Wednesday, June 07, 2006

Colour me kirmizi...

Crimson. Red. Kirmizi. Benim Adim Kirmizi. My Name is Red. I just finished reading it and am still trying to gather my thoughts. The book is beautiful, poetic and i loved it dearly.

The book starts with the murder of Elegant Effendi, a master miniaturist and gains momentum with a second, of Enishte, who had been secretly commissioned by the Ottoman Sultan to produce a book by the four best miniaturists of the land (Elegant, Olive, Stork and Butterfly) to celebrate the 1000th year of the Hegira.
Secret for the simple reason that the illustrations are to be done in the Frankish style, with the use of perspectival, representational art not in keeping with Islamic thought. Miniatures were acceptable because they were illustrations, secondary to the text and the images made were generic. The use of potraiture and perspectives also brought about the threat of idealizing people and pictures and depicting things as we see them not as per their importance in God's eyes. The book is shrouded in such secrecy in fact, that even the artists are never allowed to see any painting in whole, simply working on their individual parts.

Red's 59 chapters are narrated by different characters who take the story forward in the form of a murder mystery, a love story (between Black, Enishtes nephew, who is investigating the crimes and the beautiful Shekure, Enishtes daughter) and as a discussion on the meaning and nature of art. It is as such a treatise that the book truly flows. About half of the books chapters do not directly contribute to the story, discussing instead the various miniaturist themes from Husrev and Shirin to Leyla and Mejnun, the different styles of miniature art in Persia, India and China, the differences between Islamic and Frankish styles, as well as the importance of style, time and blindness.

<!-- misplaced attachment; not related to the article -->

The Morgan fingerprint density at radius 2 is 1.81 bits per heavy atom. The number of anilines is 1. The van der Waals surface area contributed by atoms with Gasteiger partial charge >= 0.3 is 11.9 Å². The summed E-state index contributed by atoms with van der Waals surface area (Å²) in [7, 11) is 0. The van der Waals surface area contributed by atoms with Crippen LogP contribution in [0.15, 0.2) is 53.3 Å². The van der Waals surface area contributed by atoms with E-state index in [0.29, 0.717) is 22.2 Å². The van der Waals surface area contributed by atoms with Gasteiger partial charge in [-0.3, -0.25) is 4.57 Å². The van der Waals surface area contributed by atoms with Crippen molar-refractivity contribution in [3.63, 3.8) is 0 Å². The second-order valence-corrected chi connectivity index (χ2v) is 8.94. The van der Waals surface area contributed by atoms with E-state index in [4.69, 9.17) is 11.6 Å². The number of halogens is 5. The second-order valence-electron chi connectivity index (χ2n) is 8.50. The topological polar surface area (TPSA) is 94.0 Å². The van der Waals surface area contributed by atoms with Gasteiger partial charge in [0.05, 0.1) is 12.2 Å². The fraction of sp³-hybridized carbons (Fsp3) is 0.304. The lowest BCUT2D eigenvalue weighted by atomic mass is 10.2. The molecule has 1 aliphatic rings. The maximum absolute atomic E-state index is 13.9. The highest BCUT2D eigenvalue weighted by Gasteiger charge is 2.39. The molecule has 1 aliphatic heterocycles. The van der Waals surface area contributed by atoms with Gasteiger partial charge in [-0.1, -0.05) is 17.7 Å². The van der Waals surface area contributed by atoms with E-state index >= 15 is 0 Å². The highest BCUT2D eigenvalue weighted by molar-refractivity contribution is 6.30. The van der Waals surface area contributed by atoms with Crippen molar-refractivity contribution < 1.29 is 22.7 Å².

Views are expressed not only by the artists in the book but by the illustrations themselves - acted out by the story teller in the coffee house . A tree (I don't want to be a tree, I want to be its meaning), death (I'm just an illustration. Be that as it may, I read terror in your eyes) and even the color red (Yes, those who cannot see would deny it, but the truth is I can be found everywhere).

Though I found the translation by Edrag Gonkar beautiful and lyrical the book doesnt always make for easy reading. In trying to keep the murderers identity a secret Pamuk tells us very little that differentiates the three remaining miniaturists from each other. I found Black and his marriage to Shekure (and often the triangle with her brother-in-law) often incomprehensible and frustrating. Yet I found Shekure herself beguiling, intriguing and elusive, her motives always just out of grasp.

Though My Name is Red is set in the late 16th century, I think it is very topical,(probably not as much as Snow, which is openly political). Loss of identity and conflicts between the east and the west are common themes in Pamuks work and i think few people have done as fine a job as him in depicting them and that there are few as well equiped as him to do so. To quote Pamuk himself:

"I have spent my life in Istanbul, on the European shore, in the houses looking towards the Asian shore. Living by the water with a view of the opposite shore ceaselessly reminded me of my place in the world. Then one day a bridge connecting the two shores of the Bosporus was built. When I went up on the bridge and surveyed the landscape, I realized it was still better and still more lovely to see the two shores at once. I felt that a bridge between two shores was the best thing to be. Speaking to each shore without completely belonging to either; this unveiled the finest scenery of all."

My Name is Red is proof of that.

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